Brown Shrimp Season

In the late spring/early summer, Brown Shrimp show up on the bay and constitute the primary early season crop  of shrimp. Though sweet and very tasty, at this point of the season the brown shrimp are very small in size (think 100-120 count /lb.), not exactly middle-of-the-plate shrimp. We had no idea how we would find a market for shrimp this size unpeeled and head-on (who wants to peel a shrimp that small?). Enter some very talented, adventurous and resourceful chefs looking to work with the most seasonal local ingredients and we began to find a new market for sweet Brown Shrimp in Houston. In the hands of these chefs, including Chris Shepherd (Underbelly), Benjy Mason (Downhouse), Justin Yu (Oxheart),German Mosquera (Roots Bistro), and Hori Horiuchi (Kata Roberta), a series of exciting brown shrimp recipes began to find a place on menus around town. If you’ve never tried a sweet brown shrimp cooked whole, just wait for next season!

 Texas City and Bayport Ship Channels

The ship channels at Texas City and Bayport became our go-to spots for shrimping this season, adding a new level of complexity to this endeavour, expanding our bay geography, and allowing us to catch larger quantities of shrimp. There is not a real clear answer for why there are more shrimp in these channels, there just are. Although it’d be a safe bet that it’s related to the channels being the only places on the bay where you see depths in excess of of 8-10 feet. These are man-made cuts through the bay meant to facilitate the global shipping trade, not shrimping, but that’s exactly what they do.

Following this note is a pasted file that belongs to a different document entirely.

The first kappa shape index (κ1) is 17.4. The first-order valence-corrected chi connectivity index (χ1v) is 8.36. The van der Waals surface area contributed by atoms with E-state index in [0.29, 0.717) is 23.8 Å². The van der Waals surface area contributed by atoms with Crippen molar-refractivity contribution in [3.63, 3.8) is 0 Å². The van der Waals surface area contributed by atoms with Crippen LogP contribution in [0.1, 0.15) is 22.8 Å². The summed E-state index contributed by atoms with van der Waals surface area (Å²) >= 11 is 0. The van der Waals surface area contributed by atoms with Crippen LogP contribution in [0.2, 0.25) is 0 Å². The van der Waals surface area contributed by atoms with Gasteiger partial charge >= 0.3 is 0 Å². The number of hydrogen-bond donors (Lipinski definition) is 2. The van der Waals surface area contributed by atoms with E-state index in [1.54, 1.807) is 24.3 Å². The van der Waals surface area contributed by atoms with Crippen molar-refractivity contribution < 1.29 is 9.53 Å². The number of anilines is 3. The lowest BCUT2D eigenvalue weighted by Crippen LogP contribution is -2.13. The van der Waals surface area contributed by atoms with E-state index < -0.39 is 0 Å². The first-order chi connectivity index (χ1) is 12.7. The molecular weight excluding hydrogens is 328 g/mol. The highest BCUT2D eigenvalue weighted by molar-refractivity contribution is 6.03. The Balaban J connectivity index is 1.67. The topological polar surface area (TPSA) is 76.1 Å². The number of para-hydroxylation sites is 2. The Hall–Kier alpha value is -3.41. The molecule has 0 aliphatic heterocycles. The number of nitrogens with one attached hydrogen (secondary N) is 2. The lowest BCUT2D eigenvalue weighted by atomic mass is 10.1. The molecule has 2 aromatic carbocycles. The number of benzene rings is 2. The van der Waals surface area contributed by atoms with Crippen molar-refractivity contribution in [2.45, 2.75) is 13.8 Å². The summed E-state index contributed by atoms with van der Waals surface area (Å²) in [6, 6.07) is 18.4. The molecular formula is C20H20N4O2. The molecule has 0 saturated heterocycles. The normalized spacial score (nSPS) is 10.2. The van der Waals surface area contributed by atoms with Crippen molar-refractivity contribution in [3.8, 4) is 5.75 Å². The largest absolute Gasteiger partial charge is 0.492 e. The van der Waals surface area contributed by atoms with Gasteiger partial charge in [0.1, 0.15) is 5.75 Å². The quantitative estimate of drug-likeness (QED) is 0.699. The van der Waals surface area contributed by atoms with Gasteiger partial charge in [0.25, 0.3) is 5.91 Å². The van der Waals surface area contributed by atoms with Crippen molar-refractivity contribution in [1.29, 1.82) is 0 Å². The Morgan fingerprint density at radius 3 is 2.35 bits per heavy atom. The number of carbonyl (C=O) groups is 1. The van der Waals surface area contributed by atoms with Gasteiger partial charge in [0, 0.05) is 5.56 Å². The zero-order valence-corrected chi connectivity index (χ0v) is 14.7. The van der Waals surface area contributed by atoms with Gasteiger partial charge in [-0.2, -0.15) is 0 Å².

Less tricky to navigate than the big ship channel that runs from the mouth of the bay to the Port of Houston, but more tricky than the flats (the vast shallow areas where we shrimped last season) we graduated up to shrimping in the Texas City and Bayport ship channels. Still very different places to shrimp, the Texas City channel being in the lower bay, and the Bayport channel being in the upper bay, the season had us jumping from one channel to another as the shrimp stocks kept changing. While the channels differ in terms of geography, they both amounted to a significant uptick in intensity for our typical day on the bay. Whereas in the flats there are few rules for how and where to drag your net, the channels are governed by a specific set of rules and protocols adopted informally among shrimpers over time to insure that shrimping can coexist with the much bigger ships– tankers, container ships, tugs and barges– for which these channels are primarily designed. The rules also ensure that shrimping can coexist with itself, in other words, there’s a simple self-organizing system here that mitigates potential conflicts among shrimpers, dictating how early you drop your net in to start the day, where you shrimp along the channel, what direction you move and how far you are spaced from other boats. That’s not to say that conflicts don’t flare up on occasion. Any perceived deviation from the rules and you can be sure you’ll here it from another shrimper on the radio, as we did several times. But things typically get easily resolved and by the late summer we were calling out other shrimpers as much as they were calling out us. We actually started learning these rules back in 2011 as soon as we knew they existed, basically as soon as we learned we’d need to shrimp the channels to have any chance of making a profit in shrimping.

Welcome to Kemah